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By Krista

The Voice singers

Interview with contestants of "The Voice" on NBC 3/25/15



Moderator: Shauna Wynne
March 25, 2015 1:00pm CT

Operator: Ladies and gentlemen, thank you for standing by and welcome to The Voice Artists Advancing from Tuesdayís Episode Press and Media Call. During the presentation, all participants will be in a listen-only mode and afterwards weíll conduct a question and answer session.

At that time if you have a question, please press the 1 followed by the 4 on your telephone. And if at any time during the conference you need to reach an operator, please press *0.

As a reminder, this conference is being recorded today, Wednesday March 25, 2015. And I would now like to turn the conference over to Shauna Wynne. Please go ahead.

Shauna Wynne: Hi everyone. Thanks for joining todayís conference call with the The Voiceís advancing artists. If youíd like a transcript of this call you can email me at

Joining us today from Team Blake we have Corey Kent White, Hannah Kirby, and Meghan Linsey. Joining us from Team Pharrell we have Caitlin Caporale. And Deanna Johnson from Team Adam may be joining us later. Iíll make a note of it if she does.

Out of respect for all reporters, can we not please only ask one question at a time, and then youíll have the option to queue up for additional questions. And if youíre asking a question to the group, please indicate who youíd like to answer first.

Iíd also just like to point out that Hannah Kirby is actually Team Pharrell, sorry. I said Team Blake at first. I will now turn the Q&A over.

Operator: Thank you so much. And as a reminder everyone on the line, if youíd like to queue up for a question please press 1 4 on your telephone. And our first question comes from the line of Joshua Maloney with Niagara Frontier. Your line is open. Please go ahead.

Joshua Maloney: Thank you. And my question is for the group, and I can go around and ask you each to answer individually. But for each of you now, you know, you had the opportunity to work with, you know, a whoís who of the industry. Youíve had an opportunity Iím sure to watch the episodes. Iím not sure how long itís been since you guys filmed the episodes we just saw.

But going into the live round and going into this, you know, final phase of this competition, Iím wondering what is your mindset? How are you feeling, and what is sort of your plan going forward? And I guess maybe Meghan you can start.

Meghan Linsey: Yes I think for me, you know, the mindset is, you know I feel like I finally kind of hit my stride this week with, you know, as far as coming out and singing something that I felt was truly, you know, unique to who I am and really hit my stride kind of as an artist this week. I feel like people are finally starting to see that.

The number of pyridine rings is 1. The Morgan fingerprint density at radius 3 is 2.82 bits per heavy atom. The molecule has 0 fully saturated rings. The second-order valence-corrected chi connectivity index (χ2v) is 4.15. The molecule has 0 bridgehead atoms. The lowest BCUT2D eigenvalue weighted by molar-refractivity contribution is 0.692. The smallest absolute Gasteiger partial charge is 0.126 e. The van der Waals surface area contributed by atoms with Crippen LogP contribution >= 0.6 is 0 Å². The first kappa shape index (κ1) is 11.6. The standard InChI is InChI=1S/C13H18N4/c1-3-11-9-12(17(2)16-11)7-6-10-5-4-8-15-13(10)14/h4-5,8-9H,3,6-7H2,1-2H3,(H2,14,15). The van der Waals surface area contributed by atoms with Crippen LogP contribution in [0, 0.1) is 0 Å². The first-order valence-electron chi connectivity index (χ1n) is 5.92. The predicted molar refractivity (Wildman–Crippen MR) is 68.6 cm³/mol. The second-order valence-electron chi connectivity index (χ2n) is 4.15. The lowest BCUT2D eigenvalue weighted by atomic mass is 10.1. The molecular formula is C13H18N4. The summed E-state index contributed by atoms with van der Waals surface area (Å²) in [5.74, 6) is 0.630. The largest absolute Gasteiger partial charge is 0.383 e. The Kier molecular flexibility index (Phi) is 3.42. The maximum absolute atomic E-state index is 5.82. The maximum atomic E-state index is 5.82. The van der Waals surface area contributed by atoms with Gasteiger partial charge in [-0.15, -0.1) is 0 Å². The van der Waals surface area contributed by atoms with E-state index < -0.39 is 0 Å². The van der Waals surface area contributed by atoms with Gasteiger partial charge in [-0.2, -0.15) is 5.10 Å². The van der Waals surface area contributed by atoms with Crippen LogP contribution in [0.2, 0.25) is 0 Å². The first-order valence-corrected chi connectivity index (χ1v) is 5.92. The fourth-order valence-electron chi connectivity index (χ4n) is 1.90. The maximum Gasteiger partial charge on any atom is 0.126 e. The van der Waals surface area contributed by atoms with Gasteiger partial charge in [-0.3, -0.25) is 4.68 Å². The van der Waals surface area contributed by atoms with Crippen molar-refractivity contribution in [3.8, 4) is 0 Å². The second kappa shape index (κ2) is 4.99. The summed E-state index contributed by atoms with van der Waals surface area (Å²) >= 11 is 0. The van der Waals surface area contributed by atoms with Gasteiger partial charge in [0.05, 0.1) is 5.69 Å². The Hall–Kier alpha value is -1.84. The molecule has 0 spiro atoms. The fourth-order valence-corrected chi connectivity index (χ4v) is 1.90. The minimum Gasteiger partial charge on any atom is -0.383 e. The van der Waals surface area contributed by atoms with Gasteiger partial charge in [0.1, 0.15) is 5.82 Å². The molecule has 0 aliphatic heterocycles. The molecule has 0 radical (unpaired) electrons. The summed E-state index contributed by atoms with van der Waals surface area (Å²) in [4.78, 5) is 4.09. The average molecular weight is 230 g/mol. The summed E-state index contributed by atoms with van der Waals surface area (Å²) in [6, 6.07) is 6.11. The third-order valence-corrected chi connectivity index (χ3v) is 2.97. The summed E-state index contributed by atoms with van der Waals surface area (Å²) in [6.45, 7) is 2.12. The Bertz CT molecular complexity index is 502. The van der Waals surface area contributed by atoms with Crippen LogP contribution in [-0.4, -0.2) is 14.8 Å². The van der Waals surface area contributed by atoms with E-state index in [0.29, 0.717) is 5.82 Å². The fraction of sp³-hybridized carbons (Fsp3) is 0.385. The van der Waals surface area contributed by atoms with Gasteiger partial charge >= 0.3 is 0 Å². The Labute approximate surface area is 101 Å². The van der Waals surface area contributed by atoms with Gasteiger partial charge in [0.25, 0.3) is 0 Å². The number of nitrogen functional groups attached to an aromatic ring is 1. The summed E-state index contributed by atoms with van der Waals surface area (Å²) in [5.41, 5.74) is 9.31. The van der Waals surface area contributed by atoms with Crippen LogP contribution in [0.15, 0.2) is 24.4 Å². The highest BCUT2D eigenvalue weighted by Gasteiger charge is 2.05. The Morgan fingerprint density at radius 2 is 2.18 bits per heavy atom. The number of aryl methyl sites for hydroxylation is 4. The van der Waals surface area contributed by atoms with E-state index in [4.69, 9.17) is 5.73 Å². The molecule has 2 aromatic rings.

So for me I think moving forward is just about continuing to better myself, and you know, while this is a competition I think really the only thing you can control is what you do on that stage. And so I think you know, moving forward just trying to beat my, you know out sing what I did the last week and outperform myself every week and just really competing with myself and just trying to be better.

Joshua Maloney: All right and Corey?

Corey Kent White: Yes I would say my mindset is just to kind of keep my head down, stay focused on why I, you know, started this competition in the first place and just continue to work hard. And yes, I mean thatís my mindset is continue to keep my head down and work hard.

Joshua Maloney: Ok. How about Hannah?

Hannah Kirby: My mindset moving forward is to stay positive and believe in myself and this dream and to continue to give performances that Iím really proud of because I feel that the best performances Iíve ever had have been on The Voice and Iím really thankful to have that opportunity and I want to work hard to make use of it going into the next part of the show.

Joshua Maloney: Ok and Caitlin?

Caitlin Caporale: My mindset is to really stay focused. I feel like the live shows is where you really have to give it all you have and again, just outdo your last performance. So I really just am going to stay positive and work very hard to continue on and hopefully to the end of the show.

Joshua Maloney: Ok thank you all and good luck to all of you.

Caitlin Caporale: Thank you.

Operator: As a reminder ladies and gentlemen, to queue up for a question thatís 1 4 on your telephone. And our next question comes from the line of Earl Dittman with Digital Journal. Your line is open. Please go ahead.

Earl Dittman: Hey guys congratulations to everyone.

Shauna Wynne: Earl - hey Earl really quick before you ask your question. Iím so sorry. I think I butchered a little bit of the beginning. Hannahís team, sheís back on Team Blake. Sorry for the confusion there.

Earl Dittman: No problem. Weíre cool thanks. Again this is kind of a general question for everyone, too. We certainly see all of you grow throughout this process. And I guess if you had to pinpoint one bit of advice from whoever it came by -- either your coach or some of the guests -- what wouldíve been the most important thing that youíve learned that they told you that you learned about yourself and thatís really brought you this far? Caitlin it looks like I start with you.

Caitlin Caporale: Pharrell has given me so much advice. I feel like just my confidence telling me to not be in my head and to really go for it is the best advice that heís given me. He knows that I have that capability of hitting those high notes and really just going for it. So just the validation from someone like Pharrell is so important to me and I feel like itís making me into a better artist.

Earl Dittman: Yes. Was there one moment that actually kind of clicked in your mind going, ďWow, you know, everything just kind of changed for me. Now I understand what heís sayingĒ?